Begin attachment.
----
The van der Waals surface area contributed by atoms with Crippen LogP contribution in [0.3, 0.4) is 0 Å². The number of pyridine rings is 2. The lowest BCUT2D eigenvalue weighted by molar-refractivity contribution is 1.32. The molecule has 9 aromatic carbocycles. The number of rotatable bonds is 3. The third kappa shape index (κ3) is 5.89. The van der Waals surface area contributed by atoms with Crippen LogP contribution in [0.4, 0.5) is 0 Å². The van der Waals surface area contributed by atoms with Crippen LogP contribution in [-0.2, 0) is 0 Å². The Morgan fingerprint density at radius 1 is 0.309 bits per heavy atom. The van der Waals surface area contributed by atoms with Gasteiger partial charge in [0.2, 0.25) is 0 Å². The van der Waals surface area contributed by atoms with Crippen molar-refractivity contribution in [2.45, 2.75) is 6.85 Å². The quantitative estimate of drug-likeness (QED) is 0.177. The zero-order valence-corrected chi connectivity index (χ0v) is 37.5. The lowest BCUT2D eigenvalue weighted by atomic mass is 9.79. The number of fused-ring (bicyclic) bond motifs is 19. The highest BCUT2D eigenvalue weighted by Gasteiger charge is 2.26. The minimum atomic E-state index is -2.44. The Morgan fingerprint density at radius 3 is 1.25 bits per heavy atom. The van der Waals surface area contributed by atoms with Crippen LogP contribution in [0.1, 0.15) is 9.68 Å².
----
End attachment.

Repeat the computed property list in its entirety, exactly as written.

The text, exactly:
The van der Waals surface area contributed by atoms with Crippen LogP contribution in [0.3, 0.4) is 0 Å². The number of pyridine rings is 2. The lowest BCUT2D eigenvalue weighted by molar-refractivity contribution is 1.32. The molecule has 9 aromatic carbocycles. The number of rotatable bonds is 3. The third kappa shape index (κ3) is 5.89. The van der Waals surface area contributed by atoms with Crippen LogP contribution in [0.4, 0.5) is 0 Å². The van der Waals surface area contributed by atoms with Crippen LogP contribution in [-0.2, 0) is 0 Å². The Morgan fingerprint density at radius 1 is 0.309 bits per heavy atom. The van der Waals surface area contributed by atoms with Gasteiger partial charge in [0.2, 0.25) is 0 Å². The van der Waals surface area contributed by atoms with Crippen molar-refractivity contribution in [2.45, 2.75) is 6.85 Å². The quantitative estimate of drug-likeness (QED) is 0.177. The zero-order valence-corrected chi connectivity index (χ0v) is 37.5. The lowest BCUT2D eigenvalue weighted by atomic mass is 9.79. The number of fused-ring (bicyclic) bond motifs is 19. The highest BCUT2D eigenvalue weighted by Gasteiger charge is 2.26. The minimum atomic E-state index is -2.44. The Morgan fingerprint density at radius 3 is 1.25 bits per heavy atom. The van der Waals surface area contributed by atoms with Crippen LogP contribution in [0.1, 0.15) is 9.68 Å².